WEDNESDAY, June 11, 2014 (HealthDay News) -- When it comes to which drug works best for patients with newly diagnosed Parkinson's disease, older may still be better, a new study finds.
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Research published June 10 in The Lancet finds that the dopamine drug levodopa still outperforms newer medications for the long-term care of people newly diagnosed with Parkinson's.
"This study lays to rest lingering questions among both people with Parkinson's disease and their doctors about which drug is most beneficial when first beginning treatment for the disease," said James Beck, vice president of scientific affairs at the Parkinson's Disease Foundation (PDF).
In the largest-ever trial of Parkinson's disease treatment, levodopa offered patients better mobility and a higher quality of life than the two main alternatives -- drugs called dopamine agonists and monoamine oxidase type B (MAO-B) inhibitors.
The study included more than 1,600 newly diagnosed Parkinson's disease patients who were randomly selected to take either levodopa or one of the other two treatments. They were followed for up to seven years.
"Although the differences in favor of levodopa are small, when you consider the short- and long-term benefits, side effects, quality of life for patients, and costs, the old drug levodopa is still the best initial treatment strategy for most patients," study leader Richard Gray of the University of Oxford in the United Kingdom, said in a journal news release.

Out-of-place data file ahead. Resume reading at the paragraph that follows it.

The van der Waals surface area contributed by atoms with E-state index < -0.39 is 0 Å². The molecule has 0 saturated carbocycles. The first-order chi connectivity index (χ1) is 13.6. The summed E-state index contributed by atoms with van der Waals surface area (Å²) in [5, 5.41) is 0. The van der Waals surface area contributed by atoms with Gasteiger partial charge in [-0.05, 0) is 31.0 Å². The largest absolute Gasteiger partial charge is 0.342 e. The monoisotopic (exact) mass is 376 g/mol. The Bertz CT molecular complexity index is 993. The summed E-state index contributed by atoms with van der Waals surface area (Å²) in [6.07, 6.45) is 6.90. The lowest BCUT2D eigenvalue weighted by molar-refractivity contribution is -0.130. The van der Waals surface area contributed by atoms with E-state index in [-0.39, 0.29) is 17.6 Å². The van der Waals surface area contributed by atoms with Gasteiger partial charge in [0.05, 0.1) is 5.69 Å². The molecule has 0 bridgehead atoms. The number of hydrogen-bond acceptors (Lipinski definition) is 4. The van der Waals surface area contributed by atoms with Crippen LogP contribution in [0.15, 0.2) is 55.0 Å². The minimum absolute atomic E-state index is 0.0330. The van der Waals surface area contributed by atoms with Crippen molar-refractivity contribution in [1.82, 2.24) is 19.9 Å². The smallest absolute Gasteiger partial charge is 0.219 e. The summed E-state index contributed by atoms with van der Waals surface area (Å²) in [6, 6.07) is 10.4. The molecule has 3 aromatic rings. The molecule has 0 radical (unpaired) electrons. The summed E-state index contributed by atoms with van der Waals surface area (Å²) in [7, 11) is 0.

Levodopa remains the most widely used treatment for Parkinson's, but prolonged use of the drug can lead to involuntary muscle spasms and movement problems. There is less risk of developing these complications with the two newer types of drugs, but the newer meds are also more likely to cause side effects such as nausea, hallucinations, swelling and sleep problems, the researchers said.
The new study is an improvement on prior efforts, Gray said. "Previous studies included too few patients, had short follow-up, and focused on the clinicians' assessments of motor symptoms rather than asking patients how the drugs affected their overall quality of life," he explained. "So, for many years there has been uncertainty about the risks and benefits of starting treatment with these different classes of Parkinson's disease drugs."
The study findings are likely to "change clinical practice worldwide, with the majority of patients from now on starting therapy with levodopa," study clinical coordinator Carl Clarke, from the University of Birmingham in the United Kingdom, said in the news release.
The PDF's Beck agreed.
"For years, the community has asked whether it is best to begin treatment with levodopa, which remains the gold-standard therapy for movement symptoms, or with alternatives such as dopamine agonists and MAO-B inhibitors," Beck said. "It turns out that levodopa may slightly edge the other drugs as an initial therapy."
However, that doesn't mean that the other medications won't be the best choice for certain patients, Beck added.
"All three [options] offer very similar effects in the near and long term," he said. "Thus, these results should allow people with Parkinson's and their doctors to choose therapies that make sense for them -- clinically as well as financially."
-- Robert Preidt
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SOURCES: James Beck, Ph.D., vice president, scientific affairs, Parkinson's Disease Foundation; The Lancet, news release, June 10, 2014
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